Code :

Web Hackery

Though I'm deep in iOS-land these days, I spent many years in the web world. Hacking around in CSS and JavaScript is still pretty fun.

  1. Pure CSS Icons

    Sunday, August 10, 2014

    This is something I was toying around with recently. It all started with some new button designs that leveraged a clever combination of pseudo-elements and the CSS border-triangle trick. I started thinking, "What else can we use this for?" The result is pretty cool, if not actually terribly useful (images are much more practical, and real HTML5 techniques are much less brittle on supported browsers), but I'd though I'd share this:

    Below is an image of what these look like on supported browsers. Right now, I've only tested them on Firefox and Webkit.

    Pure-CSS Icons

  2. Pure CSS Glossy Button

    Sunday, August 10, 2014

    I like to challenge myself when I'm working on web presentation.

    Last year, at work, the Creative department designed a new style of button to replace our old implementation. It was a fairly graphical button style, and I immediately began wondering if there was a way to avoid images and slicing. The typical solution to this problem is a sliding doors approach.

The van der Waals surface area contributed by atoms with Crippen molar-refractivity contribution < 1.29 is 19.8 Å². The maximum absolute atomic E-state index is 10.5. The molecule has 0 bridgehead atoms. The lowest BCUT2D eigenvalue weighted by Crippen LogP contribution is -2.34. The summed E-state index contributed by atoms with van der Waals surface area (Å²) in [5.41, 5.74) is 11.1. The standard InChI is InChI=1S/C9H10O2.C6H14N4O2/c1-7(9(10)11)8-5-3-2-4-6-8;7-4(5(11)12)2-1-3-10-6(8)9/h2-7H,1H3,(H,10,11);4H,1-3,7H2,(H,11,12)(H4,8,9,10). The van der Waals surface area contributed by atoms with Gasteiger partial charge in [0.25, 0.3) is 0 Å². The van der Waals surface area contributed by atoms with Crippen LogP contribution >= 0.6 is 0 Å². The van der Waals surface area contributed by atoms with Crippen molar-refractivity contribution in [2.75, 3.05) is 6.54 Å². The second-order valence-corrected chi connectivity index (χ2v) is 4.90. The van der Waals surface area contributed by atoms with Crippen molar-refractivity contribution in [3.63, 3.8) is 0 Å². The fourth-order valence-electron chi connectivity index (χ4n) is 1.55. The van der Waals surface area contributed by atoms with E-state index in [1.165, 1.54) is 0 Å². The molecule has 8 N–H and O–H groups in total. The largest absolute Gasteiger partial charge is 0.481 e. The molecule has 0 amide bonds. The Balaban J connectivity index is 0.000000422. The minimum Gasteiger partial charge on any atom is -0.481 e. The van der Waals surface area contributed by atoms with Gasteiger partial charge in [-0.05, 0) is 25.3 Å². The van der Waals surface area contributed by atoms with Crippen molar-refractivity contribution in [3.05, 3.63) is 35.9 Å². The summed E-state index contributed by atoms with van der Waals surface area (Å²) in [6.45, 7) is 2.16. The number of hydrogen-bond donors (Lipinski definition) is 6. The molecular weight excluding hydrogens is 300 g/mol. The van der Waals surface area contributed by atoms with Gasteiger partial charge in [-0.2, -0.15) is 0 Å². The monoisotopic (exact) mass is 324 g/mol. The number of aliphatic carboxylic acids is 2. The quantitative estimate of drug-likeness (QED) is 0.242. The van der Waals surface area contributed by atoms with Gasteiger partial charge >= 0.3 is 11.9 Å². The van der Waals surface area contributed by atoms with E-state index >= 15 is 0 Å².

Glossy Button image

  3. TextGauge jQuery Plugin

    Sunday, August 10, 2014

    We've all been there. Fill in enough forms online, and you'll eventually hit the textarea that has a character limit. We've seen all the usual treatments: "The Keystroke Countdown," "The Arbitrary Letter Target," and the worst UX sin of all: "The Hard-Limit Hammer."

    When I was faced with solving this particular problem recently, I decided that there had to be a better solution. There are two major problems to solve with a length limited input field:

    1. How to indicate what the limit actually is
    2. How to show the user how far into (or over) the limit they are

    I believe that my textGauge plugin solves these problems.